While you might not think you can take up woodworking as a hobby if you live in a small apartment, that is not the case.
Don’t get hung up thinking you can only do woodworking if you have a big workshop or large yard space.
While it might not be the most ideal of situations, there are plenty of ways you can take up woodworking, even if all you have workspace-wise is a small apartment or condo.
The most important thing you will need to know is how to get set up with the right tools and equipment. You will also need to plan your space ahead of time.
Take a look at your apartment, and strategize how best to use the space.
While you might need to keep your projects on the small side, you can do quite a bit of woodworking in a small space.
Read on for some tips and tricks that will teach you how to do woodworking when you live in a small apartment!
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Tools & Equipment for Woodworking When You Live in an Apartment
The key to selecting your tools is to make sure your tools are all handheld for the most part. You will not have the space for large pieces of equipment to permanently reside in your apartment.
While no two woodworkers will need the same tools, there are a few essential pieces in the tool chest of most woodworkers.
Here is a look at the tools and equipment you should consider investing in if you are going to be woodworking in a small apartment:
Portable Table Saw
Most woodworkers use this tool. These saws, usually around 10 inches in size, do not take up space on the floor can be easily stored in a closet when you are finished with your project.
This will be one of the tools you use most as a woodworker, and fortunately, you can now buy a portable table saw like the one below for a reasonable price.
- Product 1: [SETS UP IN SECONDS] Take this table saw to the job site or move it around the workshop. There’s even a built-in carry handle
- Product 1: [CUTS LIKE A FULL-SIZE] With the standard guard and riving knife system you can perform rip, cross, scroll, and miter cuts
- Product 1: [TOOL-LESS BLADE CHANGE] Uses any brand’s standard 4” T-shank blade, but we threw 5 in the box to get you started cutting wood, ceramic tile, plastic, aluminum, and metal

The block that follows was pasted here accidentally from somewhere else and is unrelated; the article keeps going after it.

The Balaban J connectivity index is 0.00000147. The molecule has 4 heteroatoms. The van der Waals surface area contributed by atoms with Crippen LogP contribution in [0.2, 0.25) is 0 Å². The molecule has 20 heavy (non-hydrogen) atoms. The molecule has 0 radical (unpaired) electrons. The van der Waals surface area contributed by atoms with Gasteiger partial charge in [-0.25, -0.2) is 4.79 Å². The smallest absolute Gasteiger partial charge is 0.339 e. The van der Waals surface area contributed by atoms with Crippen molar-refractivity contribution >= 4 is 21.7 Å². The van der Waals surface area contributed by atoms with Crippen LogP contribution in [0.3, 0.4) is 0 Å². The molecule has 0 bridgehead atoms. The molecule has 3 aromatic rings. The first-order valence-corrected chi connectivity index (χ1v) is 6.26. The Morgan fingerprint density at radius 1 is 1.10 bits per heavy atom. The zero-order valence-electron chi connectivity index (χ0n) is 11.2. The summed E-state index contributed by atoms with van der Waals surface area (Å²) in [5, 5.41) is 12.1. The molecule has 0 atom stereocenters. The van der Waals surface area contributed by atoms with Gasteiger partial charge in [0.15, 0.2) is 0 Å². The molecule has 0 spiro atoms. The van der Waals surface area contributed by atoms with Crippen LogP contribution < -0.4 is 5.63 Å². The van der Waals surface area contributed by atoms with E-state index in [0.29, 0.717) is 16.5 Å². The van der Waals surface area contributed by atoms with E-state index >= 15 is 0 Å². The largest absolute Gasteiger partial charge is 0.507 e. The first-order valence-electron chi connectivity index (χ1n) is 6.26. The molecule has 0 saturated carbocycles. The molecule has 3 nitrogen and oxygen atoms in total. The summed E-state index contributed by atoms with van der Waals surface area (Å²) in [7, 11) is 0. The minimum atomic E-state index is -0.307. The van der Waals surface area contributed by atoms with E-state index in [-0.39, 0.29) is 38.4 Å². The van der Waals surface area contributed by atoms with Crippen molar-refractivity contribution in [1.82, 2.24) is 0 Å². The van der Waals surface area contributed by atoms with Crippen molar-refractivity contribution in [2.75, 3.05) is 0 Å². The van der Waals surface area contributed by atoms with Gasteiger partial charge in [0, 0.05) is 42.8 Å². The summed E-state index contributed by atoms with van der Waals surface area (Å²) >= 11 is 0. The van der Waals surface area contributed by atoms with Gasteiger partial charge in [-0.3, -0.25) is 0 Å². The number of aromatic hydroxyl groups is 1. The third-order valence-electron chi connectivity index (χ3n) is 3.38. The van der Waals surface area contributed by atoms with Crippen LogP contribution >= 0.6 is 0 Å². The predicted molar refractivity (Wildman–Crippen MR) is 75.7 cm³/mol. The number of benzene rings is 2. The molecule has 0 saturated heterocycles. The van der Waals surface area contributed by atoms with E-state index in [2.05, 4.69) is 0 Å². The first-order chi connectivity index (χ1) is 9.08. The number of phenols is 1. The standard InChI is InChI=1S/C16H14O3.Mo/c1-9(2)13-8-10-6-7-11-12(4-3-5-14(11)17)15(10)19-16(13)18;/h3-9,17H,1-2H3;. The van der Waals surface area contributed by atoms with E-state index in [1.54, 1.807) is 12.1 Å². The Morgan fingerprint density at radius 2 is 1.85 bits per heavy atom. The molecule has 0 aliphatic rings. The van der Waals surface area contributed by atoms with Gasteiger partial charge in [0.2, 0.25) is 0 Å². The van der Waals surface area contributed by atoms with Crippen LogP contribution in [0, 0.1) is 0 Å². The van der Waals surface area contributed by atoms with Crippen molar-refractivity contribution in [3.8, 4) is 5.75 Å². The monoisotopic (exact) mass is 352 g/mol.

- Product 1: [0-60° MITER CUTS] With the adjustable gauge you can pull off precise miter cuts for a whole assortment of woodworking projects
- Product 2: Ideal for precise cross cutting applications
DeWalt DWS779 Miter Saw
You can get a compact miter saw like this one with a smaller 10-inch blade, making it ideal for working on smaller woodworking projects in your home or apartment.
- Stainless steel miter detent plate of the 12-inch miter saw blade comes with 10 positive stops
- The mitre saw has a precise miter system and machined base fence support
- Precise miter system and machined base fence support Cam-lock miter handle with detent override delivers quick and accurate miter angles for DEWALT miter saw
- Tall sliding fences support 6-3/4-inch base vertically
- Bevels 0 degree – 48degree left and right
No matter what kind of wood you are working with, you can make precise cuts with the right circular saw.
They will also not take up much space when stored in a closet.
- DEWALT 7 1/4 circular saw is among the lightest saws in its class (8.8 lbs.)
- Electric brake of the corded circular saw stops the blade after trigger is released
- 15 amp motor of the compact circular saw delivers power for even the toughest applications
- 57degree beveling capacity with stops at 45 degree and 22.5 degree
- Depth of cut capacity of 2 9/16 inch
This tool is optional, but it might be necessary, depending on what you are building.
Small in size and easy to store, a jigsaw can help you make curved cuts in wood or cut out small stencils or bevels.
- HIGH PERFORMANCE ELECTRIC JIG SAW – 5 amp electric jig saw with a 3⁄4” blade orbital action for increased precision
- CURVE CONTROL TECHNOLOGY – Four curve settings for maximum control over rounded cuts
- BEVELED CUTS – Makes beveled cuts up to 45 degrees
- HIGH POWER – Variable-speed motor generates up to 3,000 SPM of cutting power
- ADJUSTABLE SHOE – Adjustable shoe with wire guard for enhanced stability and line of site
Unless your projects demand intricate cuts, a jigsaw is not necessary. However, if they do, then there should be no hesitation in investing in one of these indispensable tools!
To maximize your workroom setup, investing in a collapsible and portable workbench is key.
Not only will this provide the perfect surface to store all of your tools and materials, but it also eliminates any risk of damaging more delicate furniture such as kitchen tables!